The National are at #42 in The DIY List 2014, a look back at the year’s best albums, one-off shows, festival performances and achievements outside of the norm.
Make no mistake: Headlining the O2 Arena isn’t the final stepping stone for The National, a band who at one point threatened to discontinue, recognition seemed so far away. As hype acts of the mid-‘00s took flight and sold out arenas, Matt Berninger’s crew took a different course, one fraught with frustration and, ultimately, huge success.
Over the years they’ve added variation to their staple sound, but they’ve rarely flung far from an original, downtrodden nature that sealed breakthrough ‘Alligator’ and hasn’t bothered leaving since. The National still pen songs for sad times, although with last year’s ‘Trouble Will Find Me’, they seemed even more at ease with their solemn state, often poking fun at the emotional wrench that tugs at every song.
Below, we run through highlights from over the years. Everyone will have their favourite National song - no doubt there are hundreds of heated debates separating several choices. But the five tracks selected aim to show how this remarkable band broke big by sticking to their trusty formula.
Listen to the ‘Mistaken for Giants: The National’ playlist on Spotify.
Daughters of the Soho Riots
‘Alligator’ isn’t an inaccessible beast, but there’s enough bite to ward off any casual passer-by, with the exception of this: A peaceful, easy-to-approach anthem, arguably the band’s most successful attempt (at the time) to compress their emotions into something finite and fleetingly beautiful.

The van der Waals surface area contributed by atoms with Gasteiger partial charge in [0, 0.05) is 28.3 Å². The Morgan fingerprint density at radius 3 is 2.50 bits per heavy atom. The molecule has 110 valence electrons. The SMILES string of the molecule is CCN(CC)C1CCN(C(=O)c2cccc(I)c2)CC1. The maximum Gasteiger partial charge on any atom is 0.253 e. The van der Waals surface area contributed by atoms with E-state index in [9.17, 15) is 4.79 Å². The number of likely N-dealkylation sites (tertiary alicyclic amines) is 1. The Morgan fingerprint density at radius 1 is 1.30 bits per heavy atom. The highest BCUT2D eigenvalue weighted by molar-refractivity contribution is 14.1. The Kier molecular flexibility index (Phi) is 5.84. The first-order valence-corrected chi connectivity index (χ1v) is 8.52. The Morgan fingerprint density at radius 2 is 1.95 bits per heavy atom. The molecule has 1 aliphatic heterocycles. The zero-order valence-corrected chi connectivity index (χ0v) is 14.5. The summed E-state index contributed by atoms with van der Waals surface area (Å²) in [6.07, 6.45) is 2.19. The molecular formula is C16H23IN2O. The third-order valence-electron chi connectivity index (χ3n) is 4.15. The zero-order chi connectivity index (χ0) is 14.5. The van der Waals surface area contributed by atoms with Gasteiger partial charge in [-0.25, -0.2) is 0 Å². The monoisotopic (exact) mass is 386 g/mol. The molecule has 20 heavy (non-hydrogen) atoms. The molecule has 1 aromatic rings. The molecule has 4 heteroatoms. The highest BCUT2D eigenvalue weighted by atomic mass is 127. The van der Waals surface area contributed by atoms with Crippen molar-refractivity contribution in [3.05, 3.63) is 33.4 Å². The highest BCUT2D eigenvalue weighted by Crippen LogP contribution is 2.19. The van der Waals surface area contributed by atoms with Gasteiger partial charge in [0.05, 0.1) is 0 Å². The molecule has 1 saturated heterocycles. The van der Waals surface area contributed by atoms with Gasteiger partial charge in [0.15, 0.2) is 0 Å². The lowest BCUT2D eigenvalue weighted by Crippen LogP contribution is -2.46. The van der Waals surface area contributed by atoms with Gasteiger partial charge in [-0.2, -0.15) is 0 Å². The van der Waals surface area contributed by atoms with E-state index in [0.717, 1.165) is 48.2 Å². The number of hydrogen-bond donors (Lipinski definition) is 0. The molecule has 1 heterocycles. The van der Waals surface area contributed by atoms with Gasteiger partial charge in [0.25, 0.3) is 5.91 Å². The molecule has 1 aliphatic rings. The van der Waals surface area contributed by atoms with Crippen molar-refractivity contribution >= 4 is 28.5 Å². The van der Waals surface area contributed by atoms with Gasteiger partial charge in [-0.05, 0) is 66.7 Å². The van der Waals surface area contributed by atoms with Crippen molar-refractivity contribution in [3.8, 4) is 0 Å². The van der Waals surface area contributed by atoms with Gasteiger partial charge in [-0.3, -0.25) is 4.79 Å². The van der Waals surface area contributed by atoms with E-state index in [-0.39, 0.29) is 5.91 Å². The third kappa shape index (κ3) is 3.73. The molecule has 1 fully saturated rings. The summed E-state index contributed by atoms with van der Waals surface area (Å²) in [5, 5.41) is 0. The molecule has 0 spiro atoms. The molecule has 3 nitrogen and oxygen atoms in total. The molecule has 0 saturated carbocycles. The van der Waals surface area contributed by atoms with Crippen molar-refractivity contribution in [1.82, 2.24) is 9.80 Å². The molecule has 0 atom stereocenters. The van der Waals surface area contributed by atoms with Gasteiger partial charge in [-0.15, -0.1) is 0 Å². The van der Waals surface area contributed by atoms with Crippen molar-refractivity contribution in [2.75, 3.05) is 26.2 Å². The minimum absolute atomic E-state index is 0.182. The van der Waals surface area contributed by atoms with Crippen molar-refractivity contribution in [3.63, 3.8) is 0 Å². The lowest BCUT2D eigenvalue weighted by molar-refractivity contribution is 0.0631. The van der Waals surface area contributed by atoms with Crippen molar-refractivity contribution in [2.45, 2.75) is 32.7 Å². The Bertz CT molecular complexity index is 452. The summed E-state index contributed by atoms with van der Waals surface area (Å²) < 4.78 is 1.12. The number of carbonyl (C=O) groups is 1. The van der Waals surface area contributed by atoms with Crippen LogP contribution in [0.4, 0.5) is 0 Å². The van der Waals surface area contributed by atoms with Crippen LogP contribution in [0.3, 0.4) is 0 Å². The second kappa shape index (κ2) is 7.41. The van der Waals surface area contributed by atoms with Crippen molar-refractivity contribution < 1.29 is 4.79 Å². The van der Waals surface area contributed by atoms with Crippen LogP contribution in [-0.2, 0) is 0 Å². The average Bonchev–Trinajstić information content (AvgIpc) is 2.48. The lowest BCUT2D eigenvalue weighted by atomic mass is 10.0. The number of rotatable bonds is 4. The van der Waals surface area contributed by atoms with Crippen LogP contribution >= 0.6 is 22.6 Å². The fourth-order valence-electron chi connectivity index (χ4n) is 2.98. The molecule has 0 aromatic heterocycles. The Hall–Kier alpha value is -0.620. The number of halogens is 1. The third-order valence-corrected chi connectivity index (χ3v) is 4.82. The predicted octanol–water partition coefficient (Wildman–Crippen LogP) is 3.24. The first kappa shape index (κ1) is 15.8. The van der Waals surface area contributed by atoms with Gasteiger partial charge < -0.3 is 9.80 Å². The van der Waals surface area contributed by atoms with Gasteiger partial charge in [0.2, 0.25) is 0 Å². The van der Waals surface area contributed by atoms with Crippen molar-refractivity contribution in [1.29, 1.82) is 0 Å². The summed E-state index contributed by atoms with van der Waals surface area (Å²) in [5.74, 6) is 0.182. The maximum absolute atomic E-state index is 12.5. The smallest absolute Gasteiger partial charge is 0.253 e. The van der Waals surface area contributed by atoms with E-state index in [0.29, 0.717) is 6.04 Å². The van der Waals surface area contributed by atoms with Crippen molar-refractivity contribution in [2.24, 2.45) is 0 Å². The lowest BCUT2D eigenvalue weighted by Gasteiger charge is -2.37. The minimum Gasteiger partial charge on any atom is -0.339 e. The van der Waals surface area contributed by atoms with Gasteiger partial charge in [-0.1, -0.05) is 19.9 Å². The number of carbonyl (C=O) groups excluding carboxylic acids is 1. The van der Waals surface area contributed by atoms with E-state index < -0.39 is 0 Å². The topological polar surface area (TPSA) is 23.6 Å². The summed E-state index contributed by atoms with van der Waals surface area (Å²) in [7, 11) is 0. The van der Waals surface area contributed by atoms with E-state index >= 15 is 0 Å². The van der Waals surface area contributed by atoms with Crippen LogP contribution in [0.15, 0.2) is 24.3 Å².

I Need My Girl
Step into 2013, and the simple guitar, sweeping lyrics combination of ‘… Soho Riots’ continues. There’s a running thread across four records, but The National’s ability to pen simple, affecting songs couldn’t be more secure.
Unashamedly huge, no matter how many stadiums The National eventually conquer, this’ll always be a rallying call. Festivals beckoned as soon as they came out, a mid-afternoon / sunset / swansong for any occasion.
Mistaken For Strangers
2007’s ‘Boxer’ probably contains more instantly memorable lines than any other record in the band’s catalogue, from “put a little something in our lemonade” onwards. “Showered and blue-blazered, fill yourself with quarters” is the ultimate Berninger lyric, middle class and oh-so-apathetic, a shell of a human being backed by the band’s terrifying swarm of guitars.
Since appropriated as the ultimate political storm anthem, ‘Mr. November’ is the blueprint for fizzing, fierce bursts that cropped up in subsequent records. Like ‘Mistaken For Strangers’, there’s an added verve to proceedings, a ferocity that’s been almost impossible to match ever since. Appropriate, given ‘Alligator’ was made right when the band were almost at the end of their wits.
Listen to the 'Mistaken for Giants: The National' playlist on Spotify.
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